IDoRecall—Now You (or Your Students) Can Study with Buddies!
We have often described iDoRecall (iDR) as our favorite flashcard system (Barb has volunteered as their Chief Learning Science Advisor, basically because iDR is a learning system that leverages a host of cognitive science-backed principles.) With iDR, users create spaced-repetition flashcards linked to the facts and concepts in their learning materials that they want to remember. When they practice memory retrieval, if they struggle with an answer, they can click to view the source learning file or video at the precise location where they learned it. “Learning materials” in the setting of iDR can be PDFs, Word-compatible files, PowerPoints, image files, and videos.
One of iDR’s unique features is the ability to create a GROUP. Students can use this feature to create a study group and invite classmates to join in and gang tackle a subject, sharing their flashcards and study materials with their friends. Group members can clone this content into their individual iDR accounts. When they clone flashcards that have source-linked files into their personal iDR accounts, the source links, when clicked, will open the linked content at the precise, relevant locations.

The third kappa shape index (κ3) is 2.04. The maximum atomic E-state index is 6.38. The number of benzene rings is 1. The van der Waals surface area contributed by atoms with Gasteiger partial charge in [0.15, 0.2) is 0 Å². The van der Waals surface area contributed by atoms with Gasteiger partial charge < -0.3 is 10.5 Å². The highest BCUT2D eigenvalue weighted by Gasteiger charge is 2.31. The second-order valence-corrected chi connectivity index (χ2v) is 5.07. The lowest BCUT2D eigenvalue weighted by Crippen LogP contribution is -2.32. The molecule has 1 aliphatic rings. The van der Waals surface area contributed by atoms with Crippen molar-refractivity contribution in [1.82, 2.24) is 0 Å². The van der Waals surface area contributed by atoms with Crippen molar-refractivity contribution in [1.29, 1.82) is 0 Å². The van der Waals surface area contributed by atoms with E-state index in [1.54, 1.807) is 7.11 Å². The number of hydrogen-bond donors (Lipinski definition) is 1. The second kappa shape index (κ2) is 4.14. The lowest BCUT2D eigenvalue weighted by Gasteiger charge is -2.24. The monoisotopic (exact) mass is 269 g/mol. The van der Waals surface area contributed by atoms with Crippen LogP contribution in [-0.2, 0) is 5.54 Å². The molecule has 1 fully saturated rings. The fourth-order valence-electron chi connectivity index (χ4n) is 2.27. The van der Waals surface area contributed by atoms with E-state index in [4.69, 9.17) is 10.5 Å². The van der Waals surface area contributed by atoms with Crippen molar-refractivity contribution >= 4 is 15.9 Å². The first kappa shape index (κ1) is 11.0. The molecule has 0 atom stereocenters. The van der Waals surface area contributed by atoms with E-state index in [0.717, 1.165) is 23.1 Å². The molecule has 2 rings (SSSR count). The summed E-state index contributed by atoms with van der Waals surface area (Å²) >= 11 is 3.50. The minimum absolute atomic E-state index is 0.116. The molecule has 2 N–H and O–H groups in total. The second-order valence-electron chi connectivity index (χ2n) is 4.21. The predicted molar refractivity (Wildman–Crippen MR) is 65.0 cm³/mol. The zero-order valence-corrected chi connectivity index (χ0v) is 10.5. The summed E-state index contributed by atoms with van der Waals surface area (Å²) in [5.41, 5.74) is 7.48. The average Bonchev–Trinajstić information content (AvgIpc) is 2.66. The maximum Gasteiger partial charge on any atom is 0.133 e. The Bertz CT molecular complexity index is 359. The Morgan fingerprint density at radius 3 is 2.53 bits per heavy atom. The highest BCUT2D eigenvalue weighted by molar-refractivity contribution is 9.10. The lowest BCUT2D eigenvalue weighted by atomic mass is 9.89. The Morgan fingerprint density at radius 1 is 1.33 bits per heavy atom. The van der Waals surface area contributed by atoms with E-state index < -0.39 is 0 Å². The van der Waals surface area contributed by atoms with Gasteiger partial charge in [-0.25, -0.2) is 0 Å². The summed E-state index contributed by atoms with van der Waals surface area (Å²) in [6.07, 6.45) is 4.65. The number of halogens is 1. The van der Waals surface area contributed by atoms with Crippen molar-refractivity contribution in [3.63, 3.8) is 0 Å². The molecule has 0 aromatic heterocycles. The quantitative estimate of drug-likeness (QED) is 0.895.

David Handel, MD, created iDoRecall based upon the strategies that helped him graduate #1 in his medical school class. Before he started using the cognitive science-backed principles to guide his studying, he had been a lifelong mediocre student. Here is a demo of the GROUPS section of the iDoRecall that is part of a comprehensive deep-dive video.
Here is a special coupon code you can use at checkout: FriendOfBarb. This coupon gives a 20% discount for all types of subscriptions and is unlike any other coupon iDoRecall has ever created in that it’s recurring. This means that when your subscription renews, the discount is reapplied to the renewal, perpetually.
5 Online Learning Strategies for Students
Here’s an article by Barb in e-Student about online learning strategies for students.
Going to Extremes